Following Tuesday's disappointing Yahoo! ( YHOO) earnings, we'll see many press articles Wednesday congratulating Microsoft ( MSFT) CEO Steve Ballmer for walking away from the $31-a-share deal to acquire Yahoo! a few months back. Jerry Yang and his board will be pilloried again for their arrogant decision to dismiss the buyout offer.Yet, shareholders might soon plant a bull's-eye on Ballmer's back. Microsoft's stock sits around $24, as it did in 1998. Like the S&P 500's returns over the past 10 years, you could also refer to that period as Microsoft's lost decade. Microsoft has more revenue, more businesses and more employees today than in 1998. But with this, it has become more bureaucratic. It's paid out dividends and bought back stock with its considerable cash hoard. And shareholders see its grip on the PC loosening as the world moves to Web services, and Microsoft is a distant competitor to Google ( GOOG) in that sphere. Although some Microsoft shareholders I spoke to this summer were pleased that the company abandoned its foray to purchase Yahoo! at a significant premium, Ballmer's reputation among his shareholders was damaged from that episode. More than ever, Microsoft shareholders are wondering where Ballmer is leading the company. Will Microsoft be a large cash-cow conglomerate that pays a nice dividend and grows much more slowly? Will it make a splashy and expensive acquisition of Yahoo!, Research In Motion ( RIMM), or SAP ( SAP) to try to keep up a faster rate of growth? Or will it be stuck in the middle of those two very different strategies, trying to do both?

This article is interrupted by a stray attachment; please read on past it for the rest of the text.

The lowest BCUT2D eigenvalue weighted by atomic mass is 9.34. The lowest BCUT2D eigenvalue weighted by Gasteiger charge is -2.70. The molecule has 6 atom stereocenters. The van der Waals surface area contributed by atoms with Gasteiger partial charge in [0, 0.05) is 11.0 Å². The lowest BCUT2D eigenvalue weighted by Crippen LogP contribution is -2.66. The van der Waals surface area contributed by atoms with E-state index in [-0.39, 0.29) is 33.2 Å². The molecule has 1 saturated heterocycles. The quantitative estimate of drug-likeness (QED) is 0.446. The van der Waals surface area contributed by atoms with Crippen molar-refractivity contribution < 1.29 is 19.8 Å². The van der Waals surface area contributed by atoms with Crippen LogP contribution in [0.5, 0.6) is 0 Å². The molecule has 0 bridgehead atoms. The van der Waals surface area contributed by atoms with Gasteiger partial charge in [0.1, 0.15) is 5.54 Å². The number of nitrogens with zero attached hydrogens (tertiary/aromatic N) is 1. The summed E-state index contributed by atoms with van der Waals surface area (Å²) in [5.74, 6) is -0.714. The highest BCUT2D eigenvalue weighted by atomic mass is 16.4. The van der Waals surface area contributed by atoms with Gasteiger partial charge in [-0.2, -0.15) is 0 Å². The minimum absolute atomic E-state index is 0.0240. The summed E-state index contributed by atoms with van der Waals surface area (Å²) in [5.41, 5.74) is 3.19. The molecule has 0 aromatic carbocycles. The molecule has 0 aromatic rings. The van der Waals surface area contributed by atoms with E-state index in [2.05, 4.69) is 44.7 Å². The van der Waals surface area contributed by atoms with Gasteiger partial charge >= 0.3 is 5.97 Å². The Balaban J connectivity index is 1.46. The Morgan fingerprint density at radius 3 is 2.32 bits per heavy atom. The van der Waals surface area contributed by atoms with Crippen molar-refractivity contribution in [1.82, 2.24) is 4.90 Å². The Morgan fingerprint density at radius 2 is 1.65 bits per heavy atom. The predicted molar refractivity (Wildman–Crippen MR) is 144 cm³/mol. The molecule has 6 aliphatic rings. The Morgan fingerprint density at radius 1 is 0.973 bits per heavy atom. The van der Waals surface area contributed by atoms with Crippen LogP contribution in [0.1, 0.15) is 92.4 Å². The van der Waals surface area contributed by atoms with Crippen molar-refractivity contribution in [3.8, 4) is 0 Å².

It's up to Ballmer to articulate first to his board and then to shareholders (and potential shareholders) what his plans are. Eight years into his tenure, he hasn't done this. A classic stereotype about CEOs is that those who come from a sales, engineering, or finance background tend to be more short-term focused and analytical. Those from marketing or a variety of functional background experiences tend to be more strategic and long-range thinkers. It's not either/or, of course, as the best CEOs have a combination of short-term decision-making and street smarts, balanced with a long-range vision. Ballmer is often described (even in his official corporate bio) as ebullient, hard-charging, passionate and dynamic. These are all fine characteristics, but clearly he's not spent enough time with shareholders selling the overall plan for Microsoft. If you're a value institutional investor and buy into Microsoft now because of its low price-to-earnings ratio and dividend yield, you face the possibility that Ballmer might change the rules of the game next week with another "transformational" acquisition. This "undefined strategy risk" is a weight on the stock price. Ballmer can easily correct this problem, and Microsoft has such wealth, talent and market leadership that it cannot be counted out. Despite Ballmer's enormous personal wealth, it's likely he views the next 10 years of his career as the most important. This is his time to step out of Bill Gates' shadow and truly leave his mark on Microsoft. I believe the "growth model" of Microsoft is a more compelling vision than the "utility model." To execute that vision, he will probably need to shed some businesses to increase its focus. We'll see whether Ballmer can make this elephant dance. Nobody ever made a dime by panicking, says Jim Cramer. Moneymaking opportunities exist despite the market turmoil. So where's a market master like Cramer putting his money these days? Check out his personal portfolio at Action Alerts PLUS. Take a free trial now.